Today, Larry Lembcke, our resident SEO expert is in the studio with us to discuss how we can make our website’s content work for us.
Hi, Larry. Good to have you with us.
Thanks, Lisa. Good to be here.
Larry, we know that SEO rules have changed substantially in the last few years. Can you give us the scoop? And, maybe tell us how we act on the recent algorithm updates to increase our search engine rankings?
It used to be all about the click only. But as search engines get smarter, they are able to detect how people are interacting with your site. Besides getting the clicks, you have to satisfy user intent.
Another thing: traditionally, SEO tended to focus on keywords. So, we used to pack headlines with a lot of them. That’s no longer the case. Now, it’s semantic meanings.
According to a 2015 report by Moz, a Seattle-based consulting company, search engines are paying attention to: a page’s perceived value, usage data (such as dwell time) and readability and design.
And, strange as this may sound, the search engines are able to ‘think’ about what other words might be expected within that content. This is a good thing because it’s getting more challenging for black-hat programmers to game the system by throwing in unrelated keywords.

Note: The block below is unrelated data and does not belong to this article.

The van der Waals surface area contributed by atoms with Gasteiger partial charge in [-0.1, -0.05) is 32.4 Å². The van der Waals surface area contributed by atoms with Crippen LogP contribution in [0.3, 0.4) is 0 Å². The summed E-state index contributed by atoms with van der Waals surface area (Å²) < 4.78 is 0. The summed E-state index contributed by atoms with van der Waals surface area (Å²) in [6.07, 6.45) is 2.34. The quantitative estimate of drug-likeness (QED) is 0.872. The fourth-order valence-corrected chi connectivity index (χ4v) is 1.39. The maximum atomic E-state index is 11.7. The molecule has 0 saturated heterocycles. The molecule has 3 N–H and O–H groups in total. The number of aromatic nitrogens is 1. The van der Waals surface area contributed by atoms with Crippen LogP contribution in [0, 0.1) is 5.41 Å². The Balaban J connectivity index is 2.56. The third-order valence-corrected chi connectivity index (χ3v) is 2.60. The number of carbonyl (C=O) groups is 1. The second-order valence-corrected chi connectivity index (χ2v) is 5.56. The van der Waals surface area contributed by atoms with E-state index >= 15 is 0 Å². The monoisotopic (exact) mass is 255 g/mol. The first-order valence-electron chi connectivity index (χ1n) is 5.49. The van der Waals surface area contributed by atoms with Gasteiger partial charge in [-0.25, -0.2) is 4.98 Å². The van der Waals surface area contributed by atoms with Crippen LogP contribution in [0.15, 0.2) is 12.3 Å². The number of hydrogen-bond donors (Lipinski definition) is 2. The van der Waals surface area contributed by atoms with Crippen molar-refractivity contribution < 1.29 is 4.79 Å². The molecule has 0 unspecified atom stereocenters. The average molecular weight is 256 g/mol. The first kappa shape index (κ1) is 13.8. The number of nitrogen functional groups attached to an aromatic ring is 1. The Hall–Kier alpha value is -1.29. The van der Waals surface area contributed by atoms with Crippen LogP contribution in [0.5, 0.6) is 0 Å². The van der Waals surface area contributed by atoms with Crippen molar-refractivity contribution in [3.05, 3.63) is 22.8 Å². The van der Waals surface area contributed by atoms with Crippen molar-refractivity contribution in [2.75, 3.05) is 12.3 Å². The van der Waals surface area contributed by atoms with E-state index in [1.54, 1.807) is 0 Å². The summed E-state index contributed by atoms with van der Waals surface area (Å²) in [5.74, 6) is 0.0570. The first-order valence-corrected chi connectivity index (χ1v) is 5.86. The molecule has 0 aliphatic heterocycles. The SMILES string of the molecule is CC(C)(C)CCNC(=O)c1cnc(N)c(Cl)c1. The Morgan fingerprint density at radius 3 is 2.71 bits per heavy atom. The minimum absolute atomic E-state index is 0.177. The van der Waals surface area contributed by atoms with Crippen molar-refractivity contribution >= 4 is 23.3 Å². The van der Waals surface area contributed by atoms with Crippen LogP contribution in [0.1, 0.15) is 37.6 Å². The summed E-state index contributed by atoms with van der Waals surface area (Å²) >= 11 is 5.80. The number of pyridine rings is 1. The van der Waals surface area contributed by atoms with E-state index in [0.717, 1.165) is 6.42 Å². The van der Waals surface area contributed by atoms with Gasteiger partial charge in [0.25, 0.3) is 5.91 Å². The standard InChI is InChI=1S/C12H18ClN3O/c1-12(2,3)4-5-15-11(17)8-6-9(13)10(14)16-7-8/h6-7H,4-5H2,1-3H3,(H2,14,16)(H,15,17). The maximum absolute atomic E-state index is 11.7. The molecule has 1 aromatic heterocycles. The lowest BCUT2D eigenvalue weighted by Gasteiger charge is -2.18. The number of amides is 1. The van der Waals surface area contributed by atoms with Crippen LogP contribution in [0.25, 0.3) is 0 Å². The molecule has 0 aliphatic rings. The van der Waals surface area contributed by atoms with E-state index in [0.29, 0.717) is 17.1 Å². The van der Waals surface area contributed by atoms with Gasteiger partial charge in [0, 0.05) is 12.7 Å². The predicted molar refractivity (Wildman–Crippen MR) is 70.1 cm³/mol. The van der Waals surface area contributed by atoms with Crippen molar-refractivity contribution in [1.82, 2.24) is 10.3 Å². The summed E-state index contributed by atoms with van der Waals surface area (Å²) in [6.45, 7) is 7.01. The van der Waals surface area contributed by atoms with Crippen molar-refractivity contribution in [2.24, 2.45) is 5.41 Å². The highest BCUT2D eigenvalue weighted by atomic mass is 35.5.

Larry, can you quickly tell our audience what a black-hat programmer is?
Sure, Lisa. As we know, if we optimize a site’s content properly, we can get both user and search engine attention. These strategies can be done in a legitimate manner, or in an underhanded way. Those who
follow the rules are considered white hat; those who don’t, black hat; and those who walk a fine line of not-so-proper methods are gray hat.
Though white hat methods often don’t get results as quickly, they are most definitely the way to go. Think of it as building a foundation for your house. It’s important to make sure it is strong and sturdy and not quick and flimsy.
Regarding content: many businesses think it is good enough to just have a paragraph describing a page, and some images. What do you think about that?
This type of page can actually be detrimental to your campaign, since pages with low word counts and several pieces of media often trigger low quality signals.
What is a signal?
A signal is user interaction, such as sharing your content. Though signals are not currently included in Google’s algorithms, they are most certainly considered because they make your page look more authoritative. And many SEO experts believe signals will soon be the new SEO.